So How Much Did Michael Scott's Engagement Ring Really Cost?

   Feb 18, 2023     4 min read

Last week, as I trudged back to my work desk from the bathroom, my eyes caught my co-worker’s computer screen as I passed from behind his seat. He was online shopping for what looked like some fairly expensive engagement ring. Oddly enough my first thought after seeing the glittering assortment of diamond-laden bands — aside from how much privacy is lost in this post-pandemic push back into the office, especially ones with open-air plans — is one of my favorite scenes from the US version of The Office. In the 19th episode of season 7, office manager Michael Scott is planning to propose to his then-girlfriend Holly Flax and his employees Jim, Ryan, Oscar, and Pam — who stops Michael’s first fiery proposal attempt — are giving him some advice about how to make the ordeal as elaborate as possible.

In the proposal brainstroming session Michael exhibits the engagement ring he’s purchased for Holly. The rock is so massive it prompts Pam incredulously question the authenticity of the ring. Micheal responds with a non-shalant “Yeah. They say three year’s salary.” Of course only Michael could inadvertantly inflate the actual conventional wisdom of spending three month’s salary on an engagement ring by 36 times.

Pam Beesly reaction to Michael Scott Engagement Ring

Aside from the comedy of the situation, the scene really activates the side of my brain that’s frequently curious about the actual economics of situations. How much, canonically, did Michael spend on Holly’s engagement ring? Luckily, the US Bureau of Labor Statistics actually publishes some extremely specific data that can provide as close of an answer one could possible hope for to this question.

The BLS has a program called the Occupational Employment and Wage Statistics that produces extremely detailed estimates of US workers wages across a variety of NAICS industries and SOC occupations for the nation as a whole, for individual states, and for metropolitan and nonmetropolitan areas. This data, which is released annually in May, provides one of the most in depth look at both employment levels and wages for workers across the US economy and is employed by economists and policy makers for assistance in administering the H1-B visa program and improving the calculation of Medicare reimbursement rates, among other uses. However for my equally-as-important needs OEWS data can also give me the best estimate of an answer to the question: “How much money did the average paper company sales manager in Scranton, Pennslyvania make in 2011?”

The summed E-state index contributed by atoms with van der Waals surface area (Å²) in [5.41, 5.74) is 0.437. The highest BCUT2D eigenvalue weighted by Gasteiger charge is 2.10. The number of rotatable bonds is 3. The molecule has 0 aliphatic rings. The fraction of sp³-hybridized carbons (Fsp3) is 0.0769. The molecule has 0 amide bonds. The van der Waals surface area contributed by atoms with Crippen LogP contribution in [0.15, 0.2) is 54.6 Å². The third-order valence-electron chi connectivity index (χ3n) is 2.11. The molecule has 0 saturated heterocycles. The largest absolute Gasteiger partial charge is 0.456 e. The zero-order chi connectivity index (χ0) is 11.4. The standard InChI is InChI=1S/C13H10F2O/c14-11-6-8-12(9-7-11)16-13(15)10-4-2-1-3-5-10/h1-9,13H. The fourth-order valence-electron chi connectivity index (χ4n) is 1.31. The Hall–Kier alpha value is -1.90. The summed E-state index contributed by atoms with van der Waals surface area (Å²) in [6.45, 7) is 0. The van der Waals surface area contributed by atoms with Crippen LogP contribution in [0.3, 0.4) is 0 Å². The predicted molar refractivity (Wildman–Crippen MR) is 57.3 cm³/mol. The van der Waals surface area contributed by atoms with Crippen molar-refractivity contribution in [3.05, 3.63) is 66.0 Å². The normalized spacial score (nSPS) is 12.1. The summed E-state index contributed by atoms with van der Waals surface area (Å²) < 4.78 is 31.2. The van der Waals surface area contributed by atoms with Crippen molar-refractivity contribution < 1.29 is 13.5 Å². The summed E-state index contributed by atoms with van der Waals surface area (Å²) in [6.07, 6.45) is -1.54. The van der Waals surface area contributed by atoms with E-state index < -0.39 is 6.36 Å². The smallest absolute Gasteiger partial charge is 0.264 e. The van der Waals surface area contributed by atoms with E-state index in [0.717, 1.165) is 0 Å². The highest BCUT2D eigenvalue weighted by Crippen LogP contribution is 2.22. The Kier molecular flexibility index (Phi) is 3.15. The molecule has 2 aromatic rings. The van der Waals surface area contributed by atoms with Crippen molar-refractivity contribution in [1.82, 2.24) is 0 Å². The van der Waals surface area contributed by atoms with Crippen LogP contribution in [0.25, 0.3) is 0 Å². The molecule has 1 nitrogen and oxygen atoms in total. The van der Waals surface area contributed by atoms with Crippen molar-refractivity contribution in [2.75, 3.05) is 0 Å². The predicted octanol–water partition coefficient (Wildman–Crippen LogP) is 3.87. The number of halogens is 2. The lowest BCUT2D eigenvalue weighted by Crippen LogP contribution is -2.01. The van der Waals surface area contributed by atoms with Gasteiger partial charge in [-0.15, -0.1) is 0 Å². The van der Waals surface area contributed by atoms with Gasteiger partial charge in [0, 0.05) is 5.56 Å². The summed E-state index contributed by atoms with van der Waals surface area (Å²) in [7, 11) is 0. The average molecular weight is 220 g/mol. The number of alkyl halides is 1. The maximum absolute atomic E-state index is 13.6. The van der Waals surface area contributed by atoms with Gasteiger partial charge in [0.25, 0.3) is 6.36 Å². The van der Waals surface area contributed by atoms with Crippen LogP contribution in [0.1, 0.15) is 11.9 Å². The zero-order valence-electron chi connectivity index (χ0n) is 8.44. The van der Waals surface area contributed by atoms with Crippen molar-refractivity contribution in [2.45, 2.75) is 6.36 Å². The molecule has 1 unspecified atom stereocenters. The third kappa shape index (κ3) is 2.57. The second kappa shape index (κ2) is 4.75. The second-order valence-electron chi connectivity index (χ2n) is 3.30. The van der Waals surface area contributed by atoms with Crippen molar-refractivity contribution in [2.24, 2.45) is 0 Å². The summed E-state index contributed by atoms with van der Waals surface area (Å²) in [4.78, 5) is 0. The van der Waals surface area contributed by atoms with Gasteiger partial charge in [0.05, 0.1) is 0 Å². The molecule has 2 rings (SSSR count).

After looking in the BLS OWES database I found that any data for metropolitan areas — including the Scranton—Wilkes-Barre—Hazleton metropolitan statistical area I’m interested in — will have median wages for different occupations but not across different industries for each occupation. As such, the closest figure I could find in the regular program OWES data was an annual median wage of $105,820 for all sales managers in the Scranton MSA in 2011. Notably, as of 2021 annual median wages for these works have actually declined to an estimated $99,510. Hopefully Michael Scott had a better retirement plan than he did for these children’s college educations.

However, aside from their main database the OEWS also publishes annual research estimates of employment and wage data that does have figures for median earnings for workers across major occupations and industries. Unfortunately, the data is only available statewide level and were first produced in 2012 so it’s again not precisely what is needed. That said, if you inflation-adjust the estimate from May 2012 to March 2011 the median wage of sales managers in the paper and paper product merchant wholesalers industry in Pennsylvania was about $105,548 a year.

The fact that these two estimates are so close gives me a reasonable amount of confidence that Michael Scott was probably pulling in around $105,000 annually in 2011. Which means if his statement that he paid three years of his salary on Holly’s engagement ring is true it would have cost a whopping $315,000. But if that wasn’t an eye-popping enough sum, that figure is in 2011 dollars as I confirmed with the BLS that all of the OEWS wage estimates are in nominal and not real values. Using the Consumer Price Index to adjust $315,000 in March 2011 dollars to current dollars you would have an engagment ring that cost about $421,711! A ring that expensive would put the cost of Holly’s ring somewhere between the ones that Kate Middleton and Meghan Markle reportedly recieved from their respective princes. I guess if you want to feel like royalty find someone whose memory of engagement shopping adages are as hazy as Michael Scott’s. Knowing him, he probably picked out one like this at Costco:

Costco $400,000 engagement ring